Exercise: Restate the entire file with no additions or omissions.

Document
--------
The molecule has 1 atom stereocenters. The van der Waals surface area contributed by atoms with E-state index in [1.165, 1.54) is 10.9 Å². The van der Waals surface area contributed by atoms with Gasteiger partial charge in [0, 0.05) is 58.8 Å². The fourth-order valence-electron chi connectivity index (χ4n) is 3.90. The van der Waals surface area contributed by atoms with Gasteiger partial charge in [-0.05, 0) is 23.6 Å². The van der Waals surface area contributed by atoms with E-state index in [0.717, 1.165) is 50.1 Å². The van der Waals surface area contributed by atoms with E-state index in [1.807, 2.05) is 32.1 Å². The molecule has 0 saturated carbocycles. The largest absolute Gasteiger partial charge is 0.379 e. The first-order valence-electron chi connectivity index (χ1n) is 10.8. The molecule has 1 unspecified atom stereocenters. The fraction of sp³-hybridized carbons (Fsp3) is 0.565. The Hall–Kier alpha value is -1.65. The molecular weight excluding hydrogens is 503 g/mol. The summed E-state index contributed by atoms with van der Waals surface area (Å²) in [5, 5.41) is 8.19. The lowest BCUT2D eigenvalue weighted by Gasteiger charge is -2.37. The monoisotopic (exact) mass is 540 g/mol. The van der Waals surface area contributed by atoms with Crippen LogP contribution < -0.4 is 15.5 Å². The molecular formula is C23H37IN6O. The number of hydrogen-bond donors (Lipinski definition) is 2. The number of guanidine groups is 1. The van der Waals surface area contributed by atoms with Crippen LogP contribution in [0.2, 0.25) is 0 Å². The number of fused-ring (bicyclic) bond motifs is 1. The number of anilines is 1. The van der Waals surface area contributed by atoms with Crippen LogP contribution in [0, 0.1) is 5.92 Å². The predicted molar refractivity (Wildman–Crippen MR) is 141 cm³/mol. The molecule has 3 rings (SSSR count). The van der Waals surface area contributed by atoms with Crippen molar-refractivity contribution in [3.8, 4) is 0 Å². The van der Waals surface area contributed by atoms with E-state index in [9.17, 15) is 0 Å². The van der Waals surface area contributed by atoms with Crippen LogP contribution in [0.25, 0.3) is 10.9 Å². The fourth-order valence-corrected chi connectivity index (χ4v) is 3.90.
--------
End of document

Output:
The molecule has 1 atom stereocenters. The van der Waals surface area contributed by atoms with E-state index in [1.165, 1.54) is 10.9 Å². The van der Waals surface area contributed by atoms with Gasteiger partial charge in [0, 0.05) is 58.8 Å². The fourth-order valence-electron chi connectivity index (χ4n) is 3.90. The van der Waals surface area contributed by atoms with Gasteiger partial charge in [-0.05, 0) is 23.6 Å². The van der Waals surface area contributed by atoms with E-state index in [0.717, 1.165) is 50.1 Å². The van der Waals surface area contributed by atoms with E-state index in [1.807, 2.05) is 32.1 Å². The molecule has 0 saturated carbocycles. The largest absolute Gasteiger partial charge is 0.379 e. The first-order valence-electron chi connectivity index (χ1n) is 10.8. The molecule has 1 unspecified atom stereocenters. The fraction of sp³-hybridized carbons (Fsp3) is 0.565. The Hall–Kier alpha value is -1.65. The molecular weight excluding hydrogens is 503 g/mol. The summed E-state index contributed by atoms with van der Waals surface area (Å²) in [5, 5.41) is 8.19. The lowest BCUT2D eigenvalue weighted by Gasteiger charge is -2.37. The monoisotopic (exact) mass is 540 g/mol. The van der Waals surface area contributed by atoms with Crippen LogP contribution < -0.4 is 15.5 Å². The molecular formula is C23H37IN6O. The number of hydrogen-bond donors (Lipinski definition) is 2. The number of guanidine groups is 1. The van der Waals surface area contributed by atoms with Crippen LogP contribution in [0.2, 0.25) is 0 Å². The number of fused-ring (bicyclic) bond motifs is 1. The number of anilines is 1. The van der Waals surface area contributed by atoms with Crippen LogP contribution in [0, 0.1) is 5.92 Å². The predicted molar refractivity (Wildman–Crippen MR) is 141 cm³/mol. The molecule has 3 rings (SSSR count). The van der Waals surface area contributed by atoms with Crippen molar-refractivity contribution in [3.8, 4) is 0 Å². The van der Waals surface area contributed by atoms with E-state index in [9.17, 15) is 0 Å². The van der Waals surface area contributed by atoms with Crippen LogP contribution in [0.25, 0.3) is 10.9 Å². The fourth-order valence-corrected chi connectivity index (χ4v) is 3.90.